Besides all the parties, the dreaded end-of-year meetings and the urge to do some last-minute online shopping, there’s one other thing that gets in the way of being productive in late December: the time it takes to prioritize the year’s remaining work.

Although many businesses are realizing that an investment in cloud-based business software can keep them better organized and connected to the people and data they need, productivity starts with people. That’s why you’ll see so many articles popping up lately that try to itemize strategies for getting a bit more accomplished before taking a holiday break.

On the other hand, who has time to read all those stories? That’s why we’ve scoured the Web for the best tips and tricks about holiday productivity we could find, and created a list with links to get even more.

1. One ‘Me Day’ Could Reduce A Lot of Wasted Office Time

Yes, you may be taking off several weeks pretty soon, but carving out just one extra eight-hour period could make all the difference. As FastCompany notes, taking a personal day for errands will bring more focus to the time you have left in at work.

2. Use The Holiday Spirit To Galvanize Staff

Forbes magazine recently held an “Under 30” Summit of young business leaders, and asked them for their take on mixing business with pleasure in December. One of them, Jayne Juvan from law firm Roetzel & Andress, suggested there could be long-term benefits from things that may not seem very productive, like a holiday party or a last-minute happy hour. “A model that places employees first makes a lot of sense,” she said. “Employees who feel valued usually are more engaged and committed to the cause, and this often translates to better innovations and greater client satisfaction.”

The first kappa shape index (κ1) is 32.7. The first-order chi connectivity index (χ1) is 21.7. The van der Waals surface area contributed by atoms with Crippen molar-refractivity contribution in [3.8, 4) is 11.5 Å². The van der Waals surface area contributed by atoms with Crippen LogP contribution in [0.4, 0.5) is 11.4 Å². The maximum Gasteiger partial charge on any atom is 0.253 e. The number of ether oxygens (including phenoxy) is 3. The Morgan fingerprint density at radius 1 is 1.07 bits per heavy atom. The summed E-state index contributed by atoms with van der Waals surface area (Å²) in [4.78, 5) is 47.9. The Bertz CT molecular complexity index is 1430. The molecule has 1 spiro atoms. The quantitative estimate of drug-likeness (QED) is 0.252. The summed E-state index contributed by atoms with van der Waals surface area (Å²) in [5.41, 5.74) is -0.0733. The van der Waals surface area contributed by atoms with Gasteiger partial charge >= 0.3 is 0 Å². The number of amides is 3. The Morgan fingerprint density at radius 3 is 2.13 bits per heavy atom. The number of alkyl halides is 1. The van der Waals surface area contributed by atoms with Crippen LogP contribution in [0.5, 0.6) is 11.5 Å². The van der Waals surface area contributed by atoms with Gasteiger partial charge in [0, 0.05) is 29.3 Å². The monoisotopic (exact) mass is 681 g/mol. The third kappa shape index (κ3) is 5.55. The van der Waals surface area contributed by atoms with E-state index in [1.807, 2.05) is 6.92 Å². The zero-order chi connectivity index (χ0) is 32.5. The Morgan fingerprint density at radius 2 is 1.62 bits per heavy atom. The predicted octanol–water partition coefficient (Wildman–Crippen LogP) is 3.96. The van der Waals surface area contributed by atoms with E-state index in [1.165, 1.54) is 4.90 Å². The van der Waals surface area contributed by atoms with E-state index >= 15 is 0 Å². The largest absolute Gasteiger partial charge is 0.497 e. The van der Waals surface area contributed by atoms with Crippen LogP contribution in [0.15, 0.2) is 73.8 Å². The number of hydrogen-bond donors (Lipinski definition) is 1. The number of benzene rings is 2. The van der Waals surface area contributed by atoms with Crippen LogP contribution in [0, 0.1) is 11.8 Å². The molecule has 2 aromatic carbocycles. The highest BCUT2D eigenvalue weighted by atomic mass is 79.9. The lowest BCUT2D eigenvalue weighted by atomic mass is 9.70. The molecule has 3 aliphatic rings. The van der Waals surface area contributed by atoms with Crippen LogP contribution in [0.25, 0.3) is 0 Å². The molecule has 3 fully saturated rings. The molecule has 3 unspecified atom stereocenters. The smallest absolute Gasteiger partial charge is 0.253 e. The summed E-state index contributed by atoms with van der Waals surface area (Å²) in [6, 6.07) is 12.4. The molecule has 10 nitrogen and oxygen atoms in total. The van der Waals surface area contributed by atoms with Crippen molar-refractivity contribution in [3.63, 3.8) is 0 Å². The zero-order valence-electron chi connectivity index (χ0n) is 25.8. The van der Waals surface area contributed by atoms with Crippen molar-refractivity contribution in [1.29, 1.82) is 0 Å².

3. Stop Giving It Your All

While it may sound counter-intuitive, the Globe and Mail’s Adriana Barton recently wrote that she’s avoiding pre-holiday burnout by observing the “70 percent rule.” In other words, she’s putting most, but not all of her energy into getting things done. Much in the way you don’t want to tax your physical health by constantly pushing your limit at the gym, Barton says pacing yourself a little at this time of year could actually lead to better overall results.

4. Turn Off The Time Clock

Just face the facts: There are going to be more interruptions over the next few weeks, not just for business owners but their entire teams. That’s why, as a list of tips from Entrepreneur magazine says, it’s better to reward results, not hours worked. If staff aren’t constantly at their desks, don’t criticize them, or praise them just for putting in their usual time. Save the applause for what gets done, because that’s ultimately what matters. If they can fit in a little caroling in between, what’s the harm?

5. Keep Your Role Models Top of Mind

For one of the most entertaining posts on productivity this month, visit The Next Web and read “Productivity Advice from People Smarter Than Me,” written by business book author Ryan Holiday. He includes intriguing lessons from a cast that spans Napoleon to his fiancee. The ultimate takeaway? If you want to be more productive, there’s bound to be some out there to teach you.

Of course, productivity isn’t just an issue over the holidays. For insight on productivity and other issues you can use all year ‘round, download Winning at Work: Success Strategies of 20 Top Influencers.